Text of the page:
But Mr. Strachwitz is above all a collector. Even now, what strikes those who have worked with him, like the documentary filmmaker Les Blank, who collaborated with Mr. Strachwitz on films like “Chulas Fronteras,” about Tejano music, and “J’Été au Bal,” about Cajun music, is “the degree of his extreme enthusiasm” for tracking down and acquiring the recordings that interest him.

“He’s like a kid who caught his first fish when he finds one of these groups that he likes, or old 78s he wants to add to his huge collection,” Mr. Blank said. “While we were in Texas, he’d hear about a stash, some vendor who once served jukeboxes, his widow and children have a big room full of records, and he’s on to it. He won’t eat or drink or sleep until he gets his hands on it.”

Though he does not speak Spanish, Mr. Strachwitz has built what is believed to be the largest private collection of Mexican-American and Mexican music, from mariachi and norteño accordion groups to corridos, with some recordings from as early as a century ago.

“That music had the same appeal to me that the hillbilly music did, this soulful country sound and a lot of duet singing,” he said. “And there was this weird mixture of string music with the trumpet filling in almost like a jazz musician, which I thought was just gorgeous. And the accordions!”

Last year, after the Arhoolie Foundation donated those recordings, the Frontera Collection opened to the public at the University of California, Los Angeles. Recordings are first catalogued and digitized in a small room at the Arhoolie building, then made available through the U.C.L.A. library; scholars have already drawn on them for academic papers, theses and a book.

“The range of these nearly 50,000 recordings is amazing, so vast that we don’t yet fully have a handle on it,” said Chon Noriega, director of the Chicano Studies Research Center at U.C.L.A. “This is our musical heritage in the broadest sense of the word, and it is remarkable that Chris Strachwitz had the foresight and passion to know how important it was to preserve this.”

As Mr. Strachwitz is quick to acknowledge, his collecting obsession can be expensive, and there has never been much money to be made in the line of work he has chosen. But every now and then, mainly through pieces of the publishing rights to songs that have become unlikely hits, he has had lucky strikes that have helped keep his business afloat, if not flourishing.

In 1965 a Berkeley folkie named Joe McDonald wanted to record a newly written protest song on short notice and ended up doing so in Mr. Strachwitz’s living room with Mr. Strachwitz’s equipment. In exchange, he granted Mr. Strachwitz publishing rights to the “I-Feel-Like-I’m-Fixin’-to-Die Rag,” which four years later became a worldwide sensation when Mr. McDonald, by then the leader of the psychedelic band Country Joe and the Fish, performed it at Woodstock and it was included in the movie of the festival. Mr. Strachwitz’s share of the royalties on the song, an anthem of opposition to the war in Vietnam, allowed him to put a down payment on the building that is now Arhoolie’s home.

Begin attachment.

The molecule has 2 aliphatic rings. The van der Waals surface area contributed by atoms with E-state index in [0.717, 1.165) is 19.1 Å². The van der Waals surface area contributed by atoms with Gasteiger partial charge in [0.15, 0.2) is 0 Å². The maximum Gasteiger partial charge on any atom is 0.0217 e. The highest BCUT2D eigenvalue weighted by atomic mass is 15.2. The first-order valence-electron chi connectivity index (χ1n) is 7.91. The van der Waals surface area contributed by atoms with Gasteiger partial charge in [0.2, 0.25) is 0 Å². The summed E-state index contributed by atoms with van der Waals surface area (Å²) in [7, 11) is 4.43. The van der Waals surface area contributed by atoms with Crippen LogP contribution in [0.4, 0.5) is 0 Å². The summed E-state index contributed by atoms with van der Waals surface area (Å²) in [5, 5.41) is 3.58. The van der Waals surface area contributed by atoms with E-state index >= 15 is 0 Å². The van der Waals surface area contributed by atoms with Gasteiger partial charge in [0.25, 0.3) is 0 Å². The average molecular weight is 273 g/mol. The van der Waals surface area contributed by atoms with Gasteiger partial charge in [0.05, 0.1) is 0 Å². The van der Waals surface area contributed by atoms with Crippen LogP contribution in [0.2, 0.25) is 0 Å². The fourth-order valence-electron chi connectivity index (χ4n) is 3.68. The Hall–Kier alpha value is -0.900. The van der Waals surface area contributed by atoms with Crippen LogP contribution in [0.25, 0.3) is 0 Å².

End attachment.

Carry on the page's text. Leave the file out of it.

Arhoolie also recorded the bluesman K. C. Douglas, whose “Mercury Boogie” has been a hit numerous times, perhaps most notably in a 1993 country music version by Alan Jackson that became the centerpiece of an ad campaign for the car manufacturer. Mr. Douglas had already died by that time. But Mr. Strachwitz said one of his most gratifying moments in his career was handing over a royalty check to Mississippi Fred McDowell after the Rolling Stones recorded his “You Gotta Move” for their 1971 album “Sticky Fingers.”

“I got tangled up being a sort of agent for some of them, for Fred and Mance and Lightnin’,” Mr. Strachwitz explained. Originally, he said, when he approached the Stones about royalty payments “their lawyers said ‘no, no, no, everything they record is their own stuff.’ ” But Mr. Strachwitz persisted. “Fred was already suffering from cancer,” he said. “But I was very happy to be able to give him a check before he died.”

Those dealings with Mr. McDowell are indicative of another trait associated with Mr. Strachwitz: his reputation for being upright in his business dealings. “Chris does not exploit his artists, he respects them,” said Ms. Raitt, who early in her career played on bills with Arhoolie performers. “That shadow, of people trying to make money off the artist at the artist’s expense, is not there with Chris. He has so much integrity that he really does his utmost to take care of the person as well as the music.”

Get on Up and Get on Down,